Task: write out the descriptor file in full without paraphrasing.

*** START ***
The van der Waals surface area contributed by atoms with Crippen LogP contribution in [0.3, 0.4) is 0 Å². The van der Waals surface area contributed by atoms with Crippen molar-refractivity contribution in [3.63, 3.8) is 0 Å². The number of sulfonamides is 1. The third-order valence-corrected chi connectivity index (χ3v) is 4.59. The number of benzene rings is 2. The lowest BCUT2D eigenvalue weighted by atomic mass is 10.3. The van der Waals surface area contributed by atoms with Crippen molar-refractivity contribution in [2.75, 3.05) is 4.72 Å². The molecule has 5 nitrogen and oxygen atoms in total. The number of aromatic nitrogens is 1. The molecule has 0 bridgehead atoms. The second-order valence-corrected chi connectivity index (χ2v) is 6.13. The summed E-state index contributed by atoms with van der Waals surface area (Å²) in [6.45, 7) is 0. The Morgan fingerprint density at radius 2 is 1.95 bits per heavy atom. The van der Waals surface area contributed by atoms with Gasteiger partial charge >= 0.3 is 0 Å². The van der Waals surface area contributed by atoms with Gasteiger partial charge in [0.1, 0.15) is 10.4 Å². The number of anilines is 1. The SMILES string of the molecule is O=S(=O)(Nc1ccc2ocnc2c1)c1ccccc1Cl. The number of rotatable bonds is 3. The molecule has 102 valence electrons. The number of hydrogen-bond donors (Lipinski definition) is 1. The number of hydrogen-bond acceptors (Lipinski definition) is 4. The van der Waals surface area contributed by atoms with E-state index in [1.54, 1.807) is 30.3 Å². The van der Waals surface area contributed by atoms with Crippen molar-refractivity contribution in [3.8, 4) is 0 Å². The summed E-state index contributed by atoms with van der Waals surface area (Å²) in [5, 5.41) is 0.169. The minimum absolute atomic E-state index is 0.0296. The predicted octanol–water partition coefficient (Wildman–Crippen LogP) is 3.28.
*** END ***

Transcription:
The van der Waals surface area contributed by atoms with Crippen LogP contribution in [0.3, 0.4) is 0 Å². The van der Waals surface area contributed by atoms with Crippen molar-refractivity contribution in [3.63, 3.8) is 0 Å². The number of sulfonamides is 1. The third-order valence-corrected chi connectivity index (χ3v) is 4.59. The number of benzene rings is 2. The lowest BCUT2D eigenvalue weighted by atomic mass is 10.3. The van der Waals surface area contributed by atoms with Crippen molar-refractivity contribution in [2.75, 3.05) is 4.72 Å². The molecule has 5 nitrogen and oxygen atoms in total. The number of aromatic nitrogens is 1. The molecule has 0 bridgehead atoms. The second-order valence-corrected chi connectivity index (χ2v) is 6.13. The summed E-state index contributed by atoms with van der Waals surface area (Å²) in [6.45, 7) is 0. The Morgan fingerprint density at radius 2 is 1.95 bits per heavy atom. The van der Waals surface area contributed by atoms with Gasteiger partial charge >= 0.3 is 0 Å². The van der Waals surface area contributed by atoms with Gasteiger partial charge in [0.1, 0.15) is 10.4 Å². The number of anilines is 1. The SMILES string of the molecule is O=S(=O)(Nc1ccc2ocnc2c1)c1ccccc1Cl. The number of rotatable bonds is 3. The molecule has 102 valence electrons. The number of hydrogen-bond donors (Lipinski definition) is 1. The number of hydrogen-bond acceptors (Lipinski definition) is 4. The van der Waals surface area contributed by atoms with E-state index in [1.54, 1.807) is 30.3 Å². The van der Waals surface area contributed by atoms with Crippen molar-refractivity contribution in [3.8, 4) is 0 Å². The summed E-state index contributed by atoms with van der Waals surface area (Å²) in [5, 5.41) is 0.169. The minimum absolute atomic E-state index is 0.0296. The predicted octanol–water partition coefficient (Wildman–Crippen LogP) is 3.28.